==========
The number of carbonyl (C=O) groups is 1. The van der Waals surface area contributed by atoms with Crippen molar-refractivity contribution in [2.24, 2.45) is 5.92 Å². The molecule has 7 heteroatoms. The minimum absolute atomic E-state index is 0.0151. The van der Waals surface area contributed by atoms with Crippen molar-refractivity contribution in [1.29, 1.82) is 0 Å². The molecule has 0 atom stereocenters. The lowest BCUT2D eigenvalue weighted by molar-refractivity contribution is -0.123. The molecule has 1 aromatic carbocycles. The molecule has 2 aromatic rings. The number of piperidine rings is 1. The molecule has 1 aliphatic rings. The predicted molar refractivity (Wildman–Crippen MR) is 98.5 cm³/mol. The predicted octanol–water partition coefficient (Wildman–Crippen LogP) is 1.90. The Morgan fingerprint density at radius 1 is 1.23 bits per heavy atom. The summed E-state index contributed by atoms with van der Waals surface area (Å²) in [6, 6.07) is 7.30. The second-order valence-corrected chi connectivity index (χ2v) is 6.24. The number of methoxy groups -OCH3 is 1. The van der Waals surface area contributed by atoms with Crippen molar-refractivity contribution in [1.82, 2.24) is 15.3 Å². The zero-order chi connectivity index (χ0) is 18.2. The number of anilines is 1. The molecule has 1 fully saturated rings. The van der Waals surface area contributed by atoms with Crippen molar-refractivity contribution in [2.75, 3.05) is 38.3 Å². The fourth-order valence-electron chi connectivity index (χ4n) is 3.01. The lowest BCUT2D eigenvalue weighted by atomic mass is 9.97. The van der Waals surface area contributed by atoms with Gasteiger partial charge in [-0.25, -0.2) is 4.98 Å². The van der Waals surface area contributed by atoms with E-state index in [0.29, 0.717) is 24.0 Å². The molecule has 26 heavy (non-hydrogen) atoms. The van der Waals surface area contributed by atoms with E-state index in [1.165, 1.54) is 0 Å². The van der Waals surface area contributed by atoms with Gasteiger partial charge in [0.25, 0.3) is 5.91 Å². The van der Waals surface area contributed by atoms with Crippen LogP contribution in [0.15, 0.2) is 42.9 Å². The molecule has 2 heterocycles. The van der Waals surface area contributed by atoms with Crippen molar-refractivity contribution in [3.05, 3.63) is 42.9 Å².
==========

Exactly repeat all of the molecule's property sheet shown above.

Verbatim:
The number of carbonyl (C=O) groups is 1. The van der Waals surface area contributed by atoms with Crippen molar-refractivity contribution in [2.24, 2.45) is 5.92 Å². The molecule has 7 heteroatoms. The minimum absolute atomic E-state index is 0.0151. The van der Waals surface area contributed by atoms with Crippen molar-refractivity contribution in [1.29, 1.82) is 0 Å². The molecule has 0 atom stereocenters. The lowest BCUT2D eigenvalue weighted by molar-refractivity contribution is -0.123. The molecule has 1 aromatic carbocycles. The molecule has 2 aromatic rings. The number of piperidine rings is 1. The molecule has 1 aliphatic rings. The predicted molar refractivity (Wildman–Crippen MR) is 98.5 cm³/mol. The predicted octanol–water partition coefficient (Wildman–Crippen LogP) is 1.90. The Morgan fingerprint density at radius 1 is 1.23 bits per heavy atom. The summed E-state index contributed by atoms with van der Waals surface area (Å²) in [6, 6.07) is 7.30. The second-order valence-corrected chi connectivity index (χ2v) is 6.24. The number of methoxy groups -OCH3 is 1. The van der Waals surface area contributed by atoms with Crippen molar-refractivity contribution in [1.82, 2.24) is 15.3 Å². The zero-order chi connectivity index (χ0) is 18.2. The number of anilines is 1. The molecule has 1 fully saturated rings. The van der Waals surface area contributed by atoms with Crippen molar-refractivity contribution in [2.75, 3.05) is 38.3 Å². The fourth-order valence-electron chi connectivity index (χ4n) is 3.01. The lowest BCUT2D eigenvalue weighted by atomic mass is 9.97. The van der Waals surface area contributed by atoms with Gasteiger partial charge in [-0.25, -0.2) is 4.98 Å². The van der Waals surface area contributed by atoms with E-state index in [0.29, 0.717) is 24.0 Å². The molecule has 26 heavy (non-hydrogen) atoms. The van der Waals surface area contributed by atoms with E-state index in [1.165, 1.54) is 0 Å². The van der Waals surface area contributed by atoms with Gasteiger partial charge in [0.25, 0.3) is 5.91 Å². The van der Waals surface area contributed by atoms with Crippen LogP contribution in [0.15, 0.2) is 42.9 Å². The molecule has 2 heterocycles. The van der Waals surface area contributed by atoms with Crippen molar-refractivity contribution in [3.05, 3.63) is 42.9 Å².